Zelma is a fighter, albeit one who’s sometimes defeated, and she’s voiced with spirit and colorful warmth by Dagmara Domińczyk (Succession), both as a character in various stages of childhood and young adulthood, and as the grown-up storyteller, looking back via narration. Her story begins on Sakhalin Island, off the eastern coast of what’s now Russia, where her tomboy exuberance scandalizes the village busybodies. Her world grows structured and constrained after her family moves to Riga, the capital of Latvia and clear on the other side of the huge expanse of the Soviet Union. (Maps are a well-used motif in the movie, illustrating Zelma’s various routes with simple clarity.)

In Riga, Zelma encounters the quintessential “perfect girl” (Erica Schroeder), a classmate who delivers the first of the film’s musical numbers extolling the superiority of men while paradoxically advocating the need to play nice and gentle with the fragile male ego. Another such ditty will combine the spoken assertions of Zelma’s monstrously needy first husband, Sergei (Cameron Monaghan), and the Mythology Sirens’ crooning. (On the musical front, Baumane also incorporates a track by Ace of Base and, for good measure, a recording by the Red Army Choir.)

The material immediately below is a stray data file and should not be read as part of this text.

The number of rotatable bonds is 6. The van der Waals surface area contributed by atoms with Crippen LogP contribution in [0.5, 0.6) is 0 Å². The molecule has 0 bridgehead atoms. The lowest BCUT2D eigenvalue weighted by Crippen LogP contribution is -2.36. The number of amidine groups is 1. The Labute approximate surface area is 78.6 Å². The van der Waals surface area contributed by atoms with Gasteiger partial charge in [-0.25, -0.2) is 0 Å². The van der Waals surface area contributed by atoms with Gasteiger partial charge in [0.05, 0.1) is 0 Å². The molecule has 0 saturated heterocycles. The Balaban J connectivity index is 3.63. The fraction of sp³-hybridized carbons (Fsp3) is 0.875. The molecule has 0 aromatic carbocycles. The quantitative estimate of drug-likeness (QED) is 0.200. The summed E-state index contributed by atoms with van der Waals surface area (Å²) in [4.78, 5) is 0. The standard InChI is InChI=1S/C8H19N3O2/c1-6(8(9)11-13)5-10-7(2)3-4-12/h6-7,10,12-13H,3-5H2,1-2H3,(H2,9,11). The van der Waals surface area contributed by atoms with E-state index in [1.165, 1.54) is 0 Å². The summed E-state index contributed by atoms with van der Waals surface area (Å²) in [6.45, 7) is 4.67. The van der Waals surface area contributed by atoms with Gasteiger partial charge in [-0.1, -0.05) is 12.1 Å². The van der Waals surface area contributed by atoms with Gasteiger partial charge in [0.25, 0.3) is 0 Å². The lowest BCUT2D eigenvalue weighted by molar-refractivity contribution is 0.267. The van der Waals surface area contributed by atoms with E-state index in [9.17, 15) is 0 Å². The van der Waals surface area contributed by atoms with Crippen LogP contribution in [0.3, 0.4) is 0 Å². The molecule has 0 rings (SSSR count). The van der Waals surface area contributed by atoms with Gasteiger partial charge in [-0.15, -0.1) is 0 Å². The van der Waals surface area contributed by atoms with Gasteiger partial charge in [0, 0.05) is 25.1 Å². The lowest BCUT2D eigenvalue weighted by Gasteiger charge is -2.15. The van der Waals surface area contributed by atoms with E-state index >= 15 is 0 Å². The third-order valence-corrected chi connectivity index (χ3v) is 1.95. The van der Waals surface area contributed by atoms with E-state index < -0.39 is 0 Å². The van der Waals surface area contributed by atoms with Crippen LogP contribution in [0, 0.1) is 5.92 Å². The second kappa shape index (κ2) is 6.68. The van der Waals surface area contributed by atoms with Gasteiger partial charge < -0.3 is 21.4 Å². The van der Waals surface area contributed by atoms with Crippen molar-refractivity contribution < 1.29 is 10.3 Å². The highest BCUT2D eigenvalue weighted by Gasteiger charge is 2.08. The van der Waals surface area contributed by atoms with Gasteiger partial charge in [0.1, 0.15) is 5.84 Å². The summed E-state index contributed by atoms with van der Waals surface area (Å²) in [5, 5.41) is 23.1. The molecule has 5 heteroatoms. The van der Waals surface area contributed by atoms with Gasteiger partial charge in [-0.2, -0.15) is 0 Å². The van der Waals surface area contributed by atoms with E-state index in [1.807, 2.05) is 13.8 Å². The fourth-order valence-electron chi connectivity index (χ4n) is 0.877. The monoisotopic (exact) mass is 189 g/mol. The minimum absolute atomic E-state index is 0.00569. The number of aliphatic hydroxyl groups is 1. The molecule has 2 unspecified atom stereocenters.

A sort of unearthly Triplets of Belleville, the Sirens are voiced by Latvian group Trio Limonāde (Iluta Alsberga, Ieva Katkovska and Kristīne Pastare), sometimes with girl-group fabulosity, often with notes of dark admonishment and taunting, but always in support of social conventions rather than Zelma’s inner needs. The only times they’re happy for her are those occasions when a man proposes.

The first to pop the question, when she’s 17, is a gallery owner twice her age (Stephen Lang) who will back out of the proposition in cowardly fashion. The second, Sergei, will torture her with his cruelty and selfishness over the course of their marriage. And the third, Bo (Matthew Modine), a Swede she meets during her first visit to the West, will thrill and then disappoint her until, well after they split, she understands his struggle.